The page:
I looked at the back cover, noting the unavoidable blemishes and damage of time--the water stains, the missing corner, the yellowed, cracking pages.

And  my mind told me "EXCELLENT!  An early edition of a McGuffey's Eclectic Reader!"

Yes, in spite of obvious visual evidence to the contrary, I thought this was an early McGuffey's Reader.

When I gingerly opened this treasure, the pages  still looked McGuffey-like enough stylistically to not trigger my brain.

In fact, it wasn't until I had closed the book, had slid it gingerly back onto the shelf and had toted my photo-filled iphone home that I realized the truth--this was no McGuffey's.

I knew McGuffey's Readers.  I had taught for years at a private school that used McGuffey's as part of the primary reading program.   While we eventually had to lay aside the McGuffey readers to accommodate the push for modern reading curricula, I still always kept a soft spot for the McGuffeys.

For those of you not in the know, this is a McGuffey's Eclectic Reader:

McGuffey's Eclectic Readers, written by William Holmes McGuffey, were the most well-known school readers, first published in 1836 and finally going out of print in 1960. (1)

McGuffey's Readers bridged the moral themes and some of the religious themes of its predecessors (namely The New England Primer) with contemporary stories that entertained as well as taught.

McGuffey's departed in style from other readers by presenting vocabulary and spelling lists as connected to stories, which gave students the opportunity to learn new words in context. (6)  This approach was perhaps one of the reasons for the longevity of McGuffey readers when other readers and primers that came before and after it seemed to fade away from use.

However, before there were McGuffey's readers, there was The New England Primer which has the honor of being the first U.S. printed school reader, first published in the United States in 1690. (2)

The New England Primer leaned heavily on the Bible for content and context, unsurprising considering the Puritan roots of Colonial America.

The New England Primer is noted for combining reading instruction with moral and religious themes that gave previously illiterate people the skills needed to read the Bible for themselves, rather than have to be at the mercy of others for spiritual comfort and learning. (3)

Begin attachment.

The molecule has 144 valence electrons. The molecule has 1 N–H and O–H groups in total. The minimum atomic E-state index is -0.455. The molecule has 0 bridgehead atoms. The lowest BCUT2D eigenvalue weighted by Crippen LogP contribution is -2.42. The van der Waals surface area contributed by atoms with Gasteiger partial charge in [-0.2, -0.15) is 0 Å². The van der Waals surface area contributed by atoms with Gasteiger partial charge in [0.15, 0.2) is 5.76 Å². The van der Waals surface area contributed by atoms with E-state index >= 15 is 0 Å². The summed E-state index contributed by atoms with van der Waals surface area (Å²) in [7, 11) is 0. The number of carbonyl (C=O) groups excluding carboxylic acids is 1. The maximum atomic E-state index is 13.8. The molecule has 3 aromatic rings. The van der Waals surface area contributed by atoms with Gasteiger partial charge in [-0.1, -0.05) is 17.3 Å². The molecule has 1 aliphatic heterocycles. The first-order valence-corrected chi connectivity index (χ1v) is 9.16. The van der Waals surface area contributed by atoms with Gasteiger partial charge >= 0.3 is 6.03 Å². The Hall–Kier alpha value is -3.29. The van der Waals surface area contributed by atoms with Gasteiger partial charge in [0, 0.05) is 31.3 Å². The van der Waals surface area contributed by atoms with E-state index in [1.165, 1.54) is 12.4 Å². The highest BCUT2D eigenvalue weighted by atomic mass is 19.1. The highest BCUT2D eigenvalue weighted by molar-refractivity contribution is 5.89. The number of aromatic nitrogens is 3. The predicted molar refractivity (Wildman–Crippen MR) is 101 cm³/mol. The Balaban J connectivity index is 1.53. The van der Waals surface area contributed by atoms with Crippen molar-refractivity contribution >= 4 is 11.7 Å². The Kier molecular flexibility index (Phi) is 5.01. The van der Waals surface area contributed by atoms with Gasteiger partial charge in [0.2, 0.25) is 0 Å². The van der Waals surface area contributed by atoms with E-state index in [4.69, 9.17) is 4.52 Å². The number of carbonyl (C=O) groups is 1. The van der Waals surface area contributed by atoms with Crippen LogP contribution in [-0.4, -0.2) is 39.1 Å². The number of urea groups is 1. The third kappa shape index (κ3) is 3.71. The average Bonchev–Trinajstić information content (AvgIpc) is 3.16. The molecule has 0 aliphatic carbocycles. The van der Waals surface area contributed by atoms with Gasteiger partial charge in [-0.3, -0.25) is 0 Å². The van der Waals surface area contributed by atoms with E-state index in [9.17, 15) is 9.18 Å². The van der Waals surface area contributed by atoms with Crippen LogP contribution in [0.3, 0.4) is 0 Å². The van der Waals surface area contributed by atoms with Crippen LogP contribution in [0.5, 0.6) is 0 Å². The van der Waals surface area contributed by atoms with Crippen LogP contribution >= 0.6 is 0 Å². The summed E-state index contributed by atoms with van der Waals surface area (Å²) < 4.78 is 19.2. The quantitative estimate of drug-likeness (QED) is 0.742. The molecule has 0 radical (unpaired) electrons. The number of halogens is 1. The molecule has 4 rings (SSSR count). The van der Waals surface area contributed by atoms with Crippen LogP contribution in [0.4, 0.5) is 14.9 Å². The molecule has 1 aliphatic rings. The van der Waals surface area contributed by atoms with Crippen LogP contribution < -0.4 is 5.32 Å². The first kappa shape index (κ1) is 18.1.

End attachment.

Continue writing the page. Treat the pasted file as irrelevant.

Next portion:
With The New England Primer  leading the way, and McGuffey's Eclectic Readers adding increasingly modern approaches to reading instruction (albeit still heavily religious and moralistic, not to mention skewed exclusively to  readers of a single  ethnic, cultural and religious background), the  path was laid for the next permutation of readers--The Graded-School Readers, by Thomas W. Harvey.

And thus we come full-circle, back to the reader at the start of this post.

Thomas W. Harvey started along the path of reading and book publishing at the age of 15, working as a print office apprentice. (7)  From here his professional life rose steadily--from attending a Teacher Seminary to founding a high school, becoming principal of that high school and then being elected as Commissioner of Common Schools.  It was in this last position that Thomas Harvey wrote a series of textbooks to be used in classrooms--several grammar and language books as well as a series of first readers and primers (7)--one of which I had stumbled across.  He published his first reader in 1877.  They stayed in print until 1927. (7)

Even from these small sample pages one can see the influence McGuffey's Readers must have had on Thomas Harvey as he wrote his own primers.   Also present in a number of stories are lessons in morality, although these lessons are presented a bit more subtly by Thomas Harvey than by either McGuffey or in the New England Primer.  Harvey's readers--like the New England Primer and McGuffey readers that came before--still reflected a uniformly white, Anglo-Saxon, Protestant perspective of course.   This might have been a non-issue in the United States in the 1800's and early 1900's--however it is telling that even now, 300 years later, children's books still fail--in quantity and even at times in quality-- to faithfully reflect the diversity of real life.

When I consider these three early readers, I find myself automatically comparing and contrasting them with textbooks and phonics programs I have used over the past  25 years I have  taught in  primary programs.   In the end, what we do today rests heavily on what has come before--teaching vocabulary and spelling in context, trying to present stories that have meaning and connection with student's lives, and above all nurturing the reading skills in our young students that will empower them to take charge of their own learning.   Just as the New England Primer over 300 years ago strove to enable people to read and interpret the Bible for themselves, don't we, in the end, teach children in order for them to break away and interpret the world for themselves?

Who knew that such history, power and influence could be hidden inside such a small book?